A curious mix of exultation and disappointment fell over our party as we regrouped. Spark, Weir and particularly Blaise were triumphant, their victory over the centaur shaman and its summoned elemental everything they’d hoped for. I supposed I should feel equally pleased – I was the one who’d disarmed the shaman and ultimately caused it to lose control of its spell – but fiercer worries crowded over me.
Zurra. She had been there, and I had lost her, again. By the Eternal Alchemy, I seemed fated to continually cross paths with my enemy, yet never be able to bring her to justice. Zurra herself, in her tireless work for the Inquest, seemed almost to have forgotten I existed. It was a humbling thought.
Darr was equally cowed. He too had been on Zurra’s tail, though he wouldn’t say how he’d known where to find her. I still didn’t know who he was working for, and though I didn’t have much choice but to trust him, it wasn’t willingly.
We set up camp in a grove of trees. Darr accompanied me there but kept his distance, as though we’d never met. In fact, when he introduced himself to the others – as a Peacemaker of Rata Sum – he made no mention of our acquaintance at all.
Spark was understandably suspicious; this simply wasn’t asura territory. “What are you doing out here?” she asked. “Were you tracking Zurra?”
“Zurra?” Darr repeated the name as though he’d never heard it. “Only inasmuch as I was tracking the Inquest. I have been tasked with investigating some of their more nefarious activities, and my research led me here.”
Darr smiled into the face of Spark’s dubiousness, and with a flick of his fingers, a perfect clone stood beside him. Such was the shimmer of movement between them that I couldn’t be sure which was which. “Not alone, exactly,” both said in unison.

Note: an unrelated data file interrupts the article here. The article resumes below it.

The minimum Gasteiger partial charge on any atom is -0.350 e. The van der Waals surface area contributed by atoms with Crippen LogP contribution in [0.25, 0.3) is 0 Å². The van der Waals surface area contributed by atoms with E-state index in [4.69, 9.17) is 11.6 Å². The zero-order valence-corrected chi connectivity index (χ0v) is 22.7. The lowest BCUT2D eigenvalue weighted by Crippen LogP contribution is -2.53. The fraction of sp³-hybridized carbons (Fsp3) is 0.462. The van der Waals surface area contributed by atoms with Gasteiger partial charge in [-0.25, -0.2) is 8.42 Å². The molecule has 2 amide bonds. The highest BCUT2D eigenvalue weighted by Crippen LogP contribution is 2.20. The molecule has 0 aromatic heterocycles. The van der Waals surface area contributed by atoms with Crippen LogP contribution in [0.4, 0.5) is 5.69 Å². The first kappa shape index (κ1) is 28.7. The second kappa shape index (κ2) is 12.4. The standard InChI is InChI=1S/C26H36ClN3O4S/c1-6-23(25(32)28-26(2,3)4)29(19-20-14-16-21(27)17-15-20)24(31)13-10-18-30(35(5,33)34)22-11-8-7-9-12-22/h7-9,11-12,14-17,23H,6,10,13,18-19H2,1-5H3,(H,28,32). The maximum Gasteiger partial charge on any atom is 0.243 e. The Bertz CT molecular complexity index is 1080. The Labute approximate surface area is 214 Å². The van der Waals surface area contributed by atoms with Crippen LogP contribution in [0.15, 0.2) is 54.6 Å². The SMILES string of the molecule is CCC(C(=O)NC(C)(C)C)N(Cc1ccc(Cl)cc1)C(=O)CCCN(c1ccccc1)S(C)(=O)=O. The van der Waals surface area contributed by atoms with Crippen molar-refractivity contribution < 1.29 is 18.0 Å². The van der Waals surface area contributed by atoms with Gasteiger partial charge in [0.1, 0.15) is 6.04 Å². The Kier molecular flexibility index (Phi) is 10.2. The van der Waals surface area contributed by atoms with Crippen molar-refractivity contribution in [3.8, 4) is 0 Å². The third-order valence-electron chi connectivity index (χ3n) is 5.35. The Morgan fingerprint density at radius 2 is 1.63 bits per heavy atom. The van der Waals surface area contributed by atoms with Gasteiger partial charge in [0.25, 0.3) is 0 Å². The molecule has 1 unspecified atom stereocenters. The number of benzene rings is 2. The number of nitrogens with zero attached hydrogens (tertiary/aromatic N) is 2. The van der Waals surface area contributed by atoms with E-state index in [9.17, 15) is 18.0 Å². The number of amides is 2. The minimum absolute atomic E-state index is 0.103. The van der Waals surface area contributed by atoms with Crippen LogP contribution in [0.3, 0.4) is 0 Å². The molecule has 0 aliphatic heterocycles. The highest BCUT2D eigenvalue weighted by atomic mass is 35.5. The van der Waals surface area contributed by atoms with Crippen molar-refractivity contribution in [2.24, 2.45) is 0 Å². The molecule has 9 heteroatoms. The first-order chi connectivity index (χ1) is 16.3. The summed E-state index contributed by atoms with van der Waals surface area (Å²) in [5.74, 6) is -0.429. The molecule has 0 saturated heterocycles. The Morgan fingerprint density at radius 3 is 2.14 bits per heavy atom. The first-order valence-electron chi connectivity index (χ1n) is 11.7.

Spark grunted and turned away to tend to the missile launcher she’d lugged down from the cliff-top. Beside her, Blaise was stretched out on the ground, wearily stroking Whisper’s head; across the clearing, Caolinn slumped at the base of a tree, and though I caught a gleam of watchfulness from beneath her closed lids, her exhaustion did seem to be genuine. Something about the energy of the centaur’s spell had greatly affected her.
Energy. With Zurra, it did always seem to come down to that.
I walked off a short way through the trees and Darr trailed after me.
“You didn’t say you knew me,” I said, once we were out of earshot.
Darr gave me a half-smile. “Neither did you.”
No, I hadn’t, though I wasn’t entirely sure why. Darr had repeatedly appeared to guide my path as I chased Zurra, and there had been nothing illicit in the actions he’d suggested I take. I didn’t really know him, though – his goals, what organisation he belonged to – and he simply carried too many secrets for me to consider him a friend.
“What are you really doing here?” I asked, rubbing at my temples. “Are you really tracking the Inquest?”
“Why wouldn’t I be?” Darr countered. He leaned against a tree, arms crossed, oddly defensive now we were alone. “I was tracking Zurra. Recent aspects of her behaviour have been… troubling.”
“What sort of aspects?” I asked, wondering if I really wanted to know.
Darr sighed. “When I first encountered you, Zurra was of no particular interest to me. She was simply another member of the Inquest. When she formed her own krewe – her ‘Tyrian Development Syndicate’ – I started to pay more attention. She seemed to have her own goals, distinct from those of the Inquest, and potentially more dangerous.”
“More dangerous?” I couldn’t quite believe that.
“The Inquest have always been fascinated by energy sources – it’s a key part of their work. However, Zurra has taken this to new extremes. All her research has focused around the extraction of new forms of energy – which is no doubt why she was so interested in the shaman’s summoning. She seems to want it solely to power her golems, some of which are of truly monstrous proportions.”
Like the one I thought we’d destroyed, in Zurra’s floating lab – a lab which might well still be out there. “Energy and golems,” I repeated, thinking briefly of Spark’s preoccupation with ‘energy’, too. “What’s new?”
“It’s what she wants to do with them.” Darr spread his hands with a helpless expression. “We simply don’t know.”
There was a pause as I let that sink in. “Go on.”
“There has never been an Inquest krewe we haven’t been able to infiltrate. The authorities in Rata Sum, alongside my own organisation, have always been able to keep tabs on them. But Zurra? Her work is more far-ranging than any I’ve come across, and we simply can’t determine the common factors. Whatever she’s up to, it’s a mystery to us.”